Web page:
Wednesday, 8 April 2015

Rail to Trail West 2015 marathon race report

I live in Maidenhead, but if I had to move to London the one thing that I would miss the most would be the countryside and the hills. Within a 1 mile run from my house I'm in the woods and I don't have to leave them or farmers fields for another 20 if I didn't want to. And of course all along the route you'll find all types of hill; such as the gentle, the muddy, the sharply technical, the abrasively rocky, the slimy and slick, the steep, open or wooded and more. It's a small piece of trail running paradise right on my doorstep. And that's why this particular series of trail runs is perfect for those less fortunate with access to trails than I.

Rail to Trail series

Specifically created for Londoners who are looking for a trail based escape. The Rail to Trail series is a collection of 4 events, North, South, East and West, that offer 10k, half-marathon and marathon distance runs that are all within an hour of London by train. Perfect.


West marathon route
I had found out about the event from a running friend, Ilsuk Han, who had volunteered for them at one of the previous events. He said that they were a friendly bunch and as I knew the area a little from my time on The Ridgeway Ultra, the event pretty much signed up for itself.

The February event starts at the Wendover Cricket Club, and after completing two circular-ish routes to the East and West (see map), ends there 26ish miles later. Having run The Ridgeway I kind of knew what to expect, but with recent rain, and even snow, I wasn't prepared for the mud.

Chat, navigation and boat loads of mud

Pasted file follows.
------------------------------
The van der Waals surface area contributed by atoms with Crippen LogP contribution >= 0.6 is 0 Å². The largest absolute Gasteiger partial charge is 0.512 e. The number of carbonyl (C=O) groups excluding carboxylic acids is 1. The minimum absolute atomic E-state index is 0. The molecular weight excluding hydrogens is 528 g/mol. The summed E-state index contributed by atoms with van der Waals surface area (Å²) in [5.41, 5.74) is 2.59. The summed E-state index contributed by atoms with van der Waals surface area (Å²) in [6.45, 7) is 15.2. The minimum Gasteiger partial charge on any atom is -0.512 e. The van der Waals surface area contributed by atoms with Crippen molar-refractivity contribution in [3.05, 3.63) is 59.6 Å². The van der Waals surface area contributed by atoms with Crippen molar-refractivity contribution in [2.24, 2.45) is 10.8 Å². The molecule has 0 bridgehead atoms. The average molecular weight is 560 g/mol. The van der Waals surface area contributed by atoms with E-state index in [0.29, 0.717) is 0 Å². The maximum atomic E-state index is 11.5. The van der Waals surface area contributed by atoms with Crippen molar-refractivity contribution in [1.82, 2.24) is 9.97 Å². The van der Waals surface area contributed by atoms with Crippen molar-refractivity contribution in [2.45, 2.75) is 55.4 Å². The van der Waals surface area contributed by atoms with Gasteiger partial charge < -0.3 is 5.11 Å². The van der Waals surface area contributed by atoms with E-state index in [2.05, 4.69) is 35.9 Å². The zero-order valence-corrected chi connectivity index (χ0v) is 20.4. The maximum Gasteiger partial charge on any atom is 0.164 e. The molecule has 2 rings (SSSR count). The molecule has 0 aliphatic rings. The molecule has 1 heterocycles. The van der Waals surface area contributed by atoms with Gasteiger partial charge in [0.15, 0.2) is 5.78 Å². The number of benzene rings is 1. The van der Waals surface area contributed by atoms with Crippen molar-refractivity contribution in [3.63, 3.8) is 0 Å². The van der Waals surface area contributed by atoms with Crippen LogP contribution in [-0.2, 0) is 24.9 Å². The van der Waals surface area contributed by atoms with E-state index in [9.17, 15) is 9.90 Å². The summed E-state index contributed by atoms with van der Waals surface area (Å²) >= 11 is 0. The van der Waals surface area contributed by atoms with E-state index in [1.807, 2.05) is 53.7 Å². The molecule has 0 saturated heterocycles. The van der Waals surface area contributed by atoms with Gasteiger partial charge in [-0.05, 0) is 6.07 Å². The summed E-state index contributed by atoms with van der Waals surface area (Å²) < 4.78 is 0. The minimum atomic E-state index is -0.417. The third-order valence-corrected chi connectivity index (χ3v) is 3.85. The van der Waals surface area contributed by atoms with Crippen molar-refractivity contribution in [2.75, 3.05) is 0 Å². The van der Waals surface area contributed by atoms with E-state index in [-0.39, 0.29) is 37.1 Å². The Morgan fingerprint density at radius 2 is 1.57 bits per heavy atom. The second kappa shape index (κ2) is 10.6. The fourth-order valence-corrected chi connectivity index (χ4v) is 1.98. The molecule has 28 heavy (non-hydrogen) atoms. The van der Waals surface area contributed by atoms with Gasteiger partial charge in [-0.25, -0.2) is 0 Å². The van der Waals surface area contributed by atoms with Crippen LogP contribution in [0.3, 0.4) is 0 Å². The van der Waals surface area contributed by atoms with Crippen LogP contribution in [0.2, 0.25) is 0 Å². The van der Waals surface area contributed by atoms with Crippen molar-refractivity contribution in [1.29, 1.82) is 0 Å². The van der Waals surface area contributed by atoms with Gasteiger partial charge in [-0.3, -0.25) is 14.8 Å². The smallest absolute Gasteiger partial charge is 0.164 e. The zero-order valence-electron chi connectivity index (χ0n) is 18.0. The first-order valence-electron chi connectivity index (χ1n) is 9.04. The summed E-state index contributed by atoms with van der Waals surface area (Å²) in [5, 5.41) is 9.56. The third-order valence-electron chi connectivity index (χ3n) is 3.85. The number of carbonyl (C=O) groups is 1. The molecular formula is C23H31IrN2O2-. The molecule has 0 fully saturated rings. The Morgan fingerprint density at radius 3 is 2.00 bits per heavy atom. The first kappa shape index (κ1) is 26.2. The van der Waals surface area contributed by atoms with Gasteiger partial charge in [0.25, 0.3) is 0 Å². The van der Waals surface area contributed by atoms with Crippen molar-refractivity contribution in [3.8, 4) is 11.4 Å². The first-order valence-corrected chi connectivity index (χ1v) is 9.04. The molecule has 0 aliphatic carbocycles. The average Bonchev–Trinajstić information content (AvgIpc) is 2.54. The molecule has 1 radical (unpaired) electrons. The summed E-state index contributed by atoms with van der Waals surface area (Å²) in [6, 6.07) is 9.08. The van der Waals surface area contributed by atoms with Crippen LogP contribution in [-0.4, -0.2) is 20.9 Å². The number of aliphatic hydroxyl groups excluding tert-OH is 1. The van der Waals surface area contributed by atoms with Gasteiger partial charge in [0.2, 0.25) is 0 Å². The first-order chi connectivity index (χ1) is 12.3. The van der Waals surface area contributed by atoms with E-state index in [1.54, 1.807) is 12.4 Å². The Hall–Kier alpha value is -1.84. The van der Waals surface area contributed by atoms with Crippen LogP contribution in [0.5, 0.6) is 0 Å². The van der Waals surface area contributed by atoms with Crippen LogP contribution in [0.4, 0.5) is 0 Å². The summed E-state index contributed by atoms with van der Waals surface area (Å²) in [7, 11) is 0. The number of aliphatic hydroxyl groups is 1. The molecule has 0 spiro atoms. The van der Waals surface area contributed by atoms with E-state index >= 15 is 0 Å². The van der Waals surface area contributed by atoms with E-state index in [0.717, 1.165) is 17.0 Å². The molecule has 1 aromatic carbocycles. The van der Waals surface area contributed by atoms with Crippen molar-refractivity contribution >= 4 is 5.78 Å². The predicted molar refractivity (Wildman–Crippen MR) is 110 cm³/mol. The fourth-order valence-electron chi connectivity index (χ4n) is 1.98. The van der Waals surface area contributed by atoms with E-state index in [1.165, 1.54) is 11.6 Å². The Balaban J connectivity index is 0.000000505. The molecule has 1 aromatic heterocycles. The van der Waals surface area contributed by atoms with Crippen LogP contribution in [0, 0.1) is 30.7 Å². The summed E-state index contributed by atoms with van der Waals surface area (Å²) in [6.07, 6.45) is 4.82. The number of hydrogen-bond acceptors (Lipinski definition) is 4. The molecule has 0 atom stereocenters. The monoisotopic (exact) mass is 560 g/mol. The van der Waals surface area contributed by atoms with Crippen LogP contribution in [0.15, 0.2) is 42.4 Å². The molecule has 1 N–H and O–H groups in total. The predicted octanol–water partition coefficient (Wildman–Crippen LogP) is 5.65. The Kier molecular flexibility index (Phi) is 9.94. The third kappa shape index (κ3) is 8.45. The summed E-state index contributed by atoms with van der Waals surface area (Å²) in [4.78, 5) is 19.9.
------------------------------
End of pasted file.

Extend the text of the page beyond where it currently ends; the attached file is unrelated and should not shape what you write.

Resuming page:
Huge respect to Ilsulk who has transformed himself into a mileage monster. Steady, calm and confident in his abilities, he impressed me no end. Fortunately, he was also kind enough to stay with me for most of the run (I insisted he run on when things were tough right at the end) and I enjoyed the chat and company immensely.

I mention that Ilsuk was calm specifically because, at times I simply wasn't. The mud was horrendous. Real slop too. Deep and sopping wet and it just didn't let up. Maybe 60% of the course, and especially the second half, was for me at least a case of bracing my core on each step to reduce the sideways twist or slide. I had great shoes, lots of grip and deep lugs, but something was amiss for me. Probably training, TBH.

The route however was very nice. A mix of fields, hills, woods and open vistas, like the one below. In nicer conditions, this would have been one of my favourite runs.

Wonky I admit, but in my defence it was a fair bit windy up there

Would I run it again?

Probably not. The route was great, the organisation was good and the checkpoints were friendly (although lightly stocked). The marathon cost £44.50, which I think is quite high. There was plenty of parking at the train car park, which was a bonus.

So whilst I would recommend this for those who haven't run it, it's not special enough to go back to run it again. A lower price might attract me back, but if it was the same price, I'd rather spend that on a new event.

And don't get me wrong, the event was great, it's just doesn't have the edge over events like the Midsummer Munro / Summer Picnic or the Greensands Marathon that keep me coming back.

To train or not to train?

Smiles, tea and medals with Ilsuk
I'm usually a little blasé with my approach to training. It's obviously not recommended for long distance and at times it gets me into trouble, but for this run I was hopeless. I ran a 5k on the Tuesday of race week and by the end I was glad it was over. Yes, I had run it fast, but I was genuinely happy to be finished. I haven't felt that way about a run in a very long time.

I'm still not quite sure what this means. Am I awesome / lucky for doing a marathon with little training? Or instead am I going to pay the price in time with damaged joints and muscles? Or perhaps am I under-achieving when I'm capable of more? I rather think it may end up being a little bit of each.

I'm still stewing over whether it means I need to change my approach to running or whether I'm in a great place and should carry on. I had thought I would come away from the run inspired or encouraged, but I simply feel indifferent. My next race is the North Downs Way 50 and I will (read: should) need to train and focus to get the most from the event. Time will tell I guess.

Garmin route for the Rail to Trail West marathon.